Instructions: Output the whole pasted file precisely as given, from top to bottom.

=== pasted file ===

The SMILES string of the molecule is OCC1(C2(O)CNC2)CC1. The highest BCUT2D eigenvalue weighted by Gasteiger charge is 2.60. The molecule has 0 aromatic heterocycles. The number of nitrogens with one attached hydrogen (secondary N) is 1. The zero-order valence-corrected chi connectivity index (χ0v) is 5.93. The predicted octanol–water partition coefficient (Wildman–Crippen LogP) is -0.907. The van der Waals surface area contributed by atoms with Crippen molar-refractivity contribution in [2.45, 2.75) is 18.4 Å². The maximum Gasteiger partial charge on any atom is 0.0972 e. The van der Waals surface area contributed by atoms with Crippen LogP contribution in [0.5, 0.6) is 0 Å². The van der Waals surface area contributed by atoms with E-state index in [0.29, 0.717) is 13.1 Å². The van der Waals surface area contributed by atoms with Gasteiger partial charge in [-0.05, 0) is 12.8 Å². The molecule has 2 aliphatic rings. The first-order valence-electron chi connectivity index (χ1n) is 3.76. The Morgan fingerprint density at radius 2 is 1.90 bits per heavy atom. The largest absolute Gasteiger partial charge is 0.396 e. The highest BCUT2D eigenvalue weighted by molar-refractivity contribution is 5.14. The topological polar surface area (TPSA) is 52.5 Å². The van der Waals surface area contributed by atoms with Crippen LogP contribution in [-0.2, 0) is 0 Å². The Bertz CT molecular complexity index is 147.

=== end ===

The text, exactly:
The SMILES string of the molecule is OCC1(C2(O)CNC2)CC1. The highest BCUT2D eigenvalue weighted by Gasteiger charge is 2.60. The molecule has 0 aromatic heterocycles. The number of nitrogens with one attached hydrogen (secondary N) is 1. The zero-order valence-corrected chi connectivity index (χ0v) is 5.93. The predicted octanol–water partition coefficient (Wildman–Crippen LogP) is -0.907. The van der Waals surface area contributed by atoms with Crippen molar-refractivity contribution in [2.45, 2.75) is 18.4 Å². The maximum Gasteiger partial charge on any atom is 0.0972 e. The van der Waals surface area contributed by atoms with Crippen LogP contribution in [0.5, 0.6) is 0 Å². The van der Waals surface area contributed by atoms with E-state index in [0.29, 0.717) is 13.1 Å². The van der Waals surface area contributed by atoms with Gasteiger partial charge in [-0.05, 0) is 12.8 Å². The molecule has 2 aliphatic rings. The first-order valence-electron chi connectivity index (χ1n) is 3.76. The Morgan fingerprint density at radius 2 is 1.90 bits per heavy atom. The largest absolute Gasteiger partial charge is 0.396 e. The highest BCUT2D eigenvalue weighted by molar-refractivity contribution is 5.14. The topological polar surface area (TPSA) is 52.5 Å². The van der Waals surface area contributed by atoms with Crippen LogP contribution in [-0.2, 0) is 0 Å². The Bertz CT molecular complexity index is 147.